Although the West Coast Pop Art Experimental Band usually wrote their own material, they occassionally drew from outside sources. One example is Watch Yourself, written by Robert Yeazel, who would go on to join Sugarloaf in time for their second LP, Spaceship Earth, writing much of the material on that album.
Source: LP: The Flock
Writer: The Flock
The Flock's 1969 debut album featured liner notes by British blues guru John Mayall, who called them the best band in America. Despite this stellar recommendation, the Flock (one of two bands with horn sections from the city of Chicago making their recording debut on Columbia Records in 1969) was unable to attract a large audience and disbanded after only two LPs. Violinist Jerry Goodman would go on to be a founding member of John McLaughlin's Mahavishnu Orchestra in the early 1970s.
Title: Morning Will Come (alternate mono mix)
Source: CD: Twelve Dreams Of Dr. Sardonicus
Writer: Randy California
When Twelve Dreams Of Dr. Sardonicus was released, the band members told Rolling Stone magazine that if the album did sell significantly better than their previous couple of LPs, the group would probably disband. As it turned out, the album did reasonably well. Despite this vocalist Jay Ferguson and bassist Mark Andes left the band soon after to help form Jo Jo Gunne. In the years since, Twelve Dreams has come to be regarded as a landmark album, bridging the gap between the psychedelic era and the progressive rock movement of the early 1970s. Several tracks were considered for single release, including Morning Will Come. This alternate mono mix of the song puts a greater emphasis on the horns and vocals than the album version.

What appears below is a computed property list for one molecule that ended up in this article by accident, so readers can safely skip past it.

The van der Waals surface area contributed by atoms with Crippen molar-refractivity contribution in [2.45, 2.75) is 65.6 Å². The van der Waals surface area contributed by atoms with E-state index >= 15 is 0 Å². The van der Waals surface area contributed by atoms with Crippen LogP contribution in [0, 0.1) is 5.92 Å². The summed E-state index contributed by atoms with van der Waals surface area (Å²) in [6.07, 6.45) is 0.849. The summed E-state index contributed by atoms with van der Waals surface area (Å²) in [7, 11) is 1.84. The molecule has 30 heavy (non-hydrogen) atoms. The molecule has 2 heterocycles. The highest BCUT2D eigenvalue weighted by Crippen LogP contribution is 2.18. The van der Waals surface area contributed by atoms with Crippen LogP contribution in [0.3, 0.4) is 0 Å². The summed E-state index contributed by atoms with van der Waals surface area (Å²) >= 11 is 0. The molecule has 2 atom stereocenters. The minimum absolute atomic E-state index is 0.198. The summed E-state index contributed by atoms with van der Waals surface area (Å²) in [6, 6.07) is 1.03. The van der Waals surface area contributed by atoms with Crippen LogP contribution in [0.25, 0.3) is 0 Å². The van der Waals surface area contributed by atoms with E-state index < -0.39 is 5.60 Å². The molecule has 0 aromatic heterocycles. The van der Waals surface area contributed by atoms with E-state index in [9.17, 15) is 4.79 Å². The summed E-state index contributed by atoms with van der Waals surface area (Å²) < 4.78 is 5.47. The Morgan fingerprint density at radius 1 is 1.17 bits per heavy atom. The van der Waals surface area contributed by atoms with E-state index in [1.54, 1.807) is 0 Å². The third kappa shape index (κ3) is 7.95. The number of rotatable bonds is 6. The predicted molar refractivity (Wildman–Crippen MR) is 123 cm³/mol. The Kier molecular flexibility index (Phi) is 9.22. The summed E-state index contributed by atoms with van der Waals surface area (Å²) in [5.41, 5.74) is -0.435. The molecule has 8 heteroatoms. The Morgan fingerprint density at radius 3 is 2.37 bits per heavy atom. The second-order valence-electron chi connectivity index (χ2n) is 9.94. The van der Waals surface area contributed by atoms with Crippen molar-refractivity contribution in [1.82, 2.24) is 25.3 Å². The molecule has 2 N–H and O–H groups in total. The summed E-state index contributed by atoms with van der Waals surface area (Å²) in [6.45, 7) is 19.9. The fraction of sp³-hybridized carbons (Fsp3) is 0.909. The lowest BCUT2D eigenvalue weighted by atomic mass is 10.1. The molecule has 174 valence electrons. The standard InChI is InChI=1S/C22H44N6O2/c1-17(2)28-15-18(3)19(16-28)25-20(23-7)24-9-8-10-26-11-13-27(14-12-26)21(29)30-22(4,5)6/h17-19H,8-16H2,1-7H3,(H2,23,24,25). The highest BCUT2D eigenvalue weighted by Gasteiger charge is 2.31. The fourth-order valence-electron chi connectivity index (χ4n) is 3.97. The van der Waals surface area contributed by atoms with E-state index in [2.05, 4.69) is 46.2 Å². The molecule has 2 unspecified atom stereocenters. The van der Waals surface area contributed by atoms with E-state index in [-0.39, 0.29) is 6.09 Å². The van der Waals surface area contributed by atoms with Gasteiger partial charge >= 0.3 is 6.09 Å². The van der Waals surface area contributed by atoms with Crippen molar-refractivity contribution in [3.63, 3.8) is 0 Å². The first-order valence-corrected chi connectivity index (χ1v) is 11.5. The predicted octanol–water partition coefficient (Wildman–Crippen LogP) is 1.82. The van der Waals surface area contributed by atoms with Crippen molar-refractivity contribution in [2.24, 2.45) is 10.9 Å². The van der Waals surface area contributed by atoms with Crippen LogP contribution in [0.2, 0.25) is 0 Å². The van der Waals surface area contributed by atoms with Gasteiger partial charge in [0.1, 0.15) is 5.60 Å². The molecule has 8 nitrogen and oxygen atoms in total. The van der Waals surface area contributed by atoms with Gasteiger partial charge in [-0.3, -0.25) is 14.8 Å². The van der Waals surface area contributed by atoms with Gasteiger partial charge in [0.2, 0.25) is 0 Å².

Title: Look Through Any Window
Source: 45 RPM single
Although the Hollies were far more popular in their native England than in the US, they did have their fair share of North American hits. The first Hollies tune to crack the US top 40 was Look Through Any Window, released in December of 1965 and peaking at #33 in early 1966. The song did even better in Canada, going all the way to the #3 spot.
Title: Along Comes Mary
Source: 45 RPM single
Label: Warner Brothers
The Association are best known for a series of love ballads and light pop songs such as Cherish, Never My Love and Windy. Many of these records were a product of the L.A. studio scene and featured several members of the Wrecking Crew, the studio musicians who played on dozens of records in the late 60s and early 70s. The first major Association hit, however, featured the band members playing all the instruments themselves. Produced by Curt Boettcher, who would soon join Gary Usher's studio project Sagittarius, Along Comes Mary shows that the Association was quite capable of recording a classic without any help from studio musicians.